The fashion industry has been under some scrutiny of late for the environmental harm it does. A lot of clothing gets worn once and sent to landfill, and the notion of fashion is held to blame. However, there’s also the issue of looking smart, and what we now imagine that to mean.
Smart clothes are new clothes. There are no marks, no worn bits, no faded bits and no repairs on smart clothes. My son’s school is big on the idea of ‘smart’ and clear that a visible mend isn’t good enough. This wasn’t always the way of things and for much of the past, clean and neatly mended was smart enough for most of us.
New clothes speak of money. New clothes announce that you do not need to make do and mend, you can afford to throw away and replace. To look smart is to look affluent. However, the planet can’t afford us to keep going with this idea of richness.
It helps that I don’t do the kind of work where people will expect me to look ‘smart’. Authors are renowned for working in their pyjamas. We’re allowed to look a bit eccentric at events. It’s not unusual to find people at Transition meetings with old paint on their clothes, upcycled gear, things mended, and repurposed. I recall a fabulous hat made out of a child’s jumper… Equally in steampunk gatherings, remaking has kudos to it. I can go into those places wearing a skirt made out of offcuts from worn out shirts, and any judgement I get will tend towards the affirmative.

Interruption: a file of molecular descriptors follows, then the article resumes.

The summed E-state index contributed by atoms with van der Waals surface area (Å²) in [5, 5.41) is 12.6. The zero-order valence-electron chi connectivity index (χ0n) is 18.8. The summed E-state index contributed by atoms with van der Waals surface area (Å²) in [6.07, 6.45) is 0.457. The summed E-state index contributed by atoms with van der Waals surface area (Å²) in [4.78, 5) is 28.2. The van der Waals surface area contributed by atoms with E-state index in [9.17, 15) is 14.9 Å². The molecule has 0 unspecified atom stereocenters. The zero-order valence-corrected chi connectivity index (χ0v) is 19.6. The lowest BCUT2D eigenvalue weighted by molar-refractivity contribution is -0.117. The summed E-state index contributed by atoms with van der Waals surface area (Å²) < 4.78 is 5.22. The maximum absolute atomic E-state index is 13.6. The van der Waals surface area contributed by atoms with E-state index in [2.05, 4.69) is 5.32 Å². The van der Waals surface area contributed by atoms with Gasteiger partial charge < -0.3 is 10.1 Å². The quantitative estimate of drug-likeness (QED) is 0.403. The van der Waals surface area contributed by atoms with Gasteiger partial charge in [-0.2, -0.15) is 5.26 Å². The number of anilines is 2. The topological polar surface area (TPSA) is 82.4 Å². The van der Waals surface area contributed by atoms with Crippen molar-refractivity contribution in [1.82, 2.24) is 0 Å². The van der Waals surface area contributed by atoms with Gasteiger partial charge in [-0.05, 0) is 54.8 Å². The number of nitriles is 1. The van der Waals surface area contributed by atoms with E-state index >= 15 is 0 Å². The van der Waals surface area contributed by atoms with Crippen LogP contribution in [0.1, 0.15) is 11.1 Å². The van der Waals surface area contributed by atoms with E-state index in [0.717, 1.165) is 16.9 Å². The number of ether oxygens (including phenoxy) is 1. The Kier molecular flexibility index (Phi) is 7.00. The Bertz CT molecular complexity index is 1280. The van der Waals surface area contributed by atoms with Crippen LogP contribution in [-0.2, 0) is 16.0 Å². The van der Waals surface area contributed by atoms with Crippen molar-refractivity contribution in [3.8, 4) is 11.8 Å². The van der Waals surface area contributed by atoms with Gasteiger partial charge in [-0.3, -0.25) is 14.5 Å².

When we focus on smart, we also tend to focus on what we can buy readymade, which in turn means conformity, fitting in, having what everyone else has. Readymade means unoriginal, bland, lacking personal expression – and these might be good ways to push back against the smartness that harms the planet. If we prized innovation and originality more, then we’d be more up for upcycling and re-purposing because it would be all about showing off personal skill and cunning.
The current notion of smart, is modern. Our Viking and Saxon ancestors, I gather, took great care of their kit and meticulously patched damaged clothes to keep them going. When your culture says that your smartness is measured by how deftly you can make repairs, then that’s how you focus yourself. When your culture says ‘smart’ is a poor quality garment you throw away after a couple of wears, that’s apparently what we do.
Conventionally smart clothes are boring, unsustainable, and involve little or no personal creativity. Keeping usable fabric out of landfill leads to much more fun, innovation, skill, delight and scope to be unique.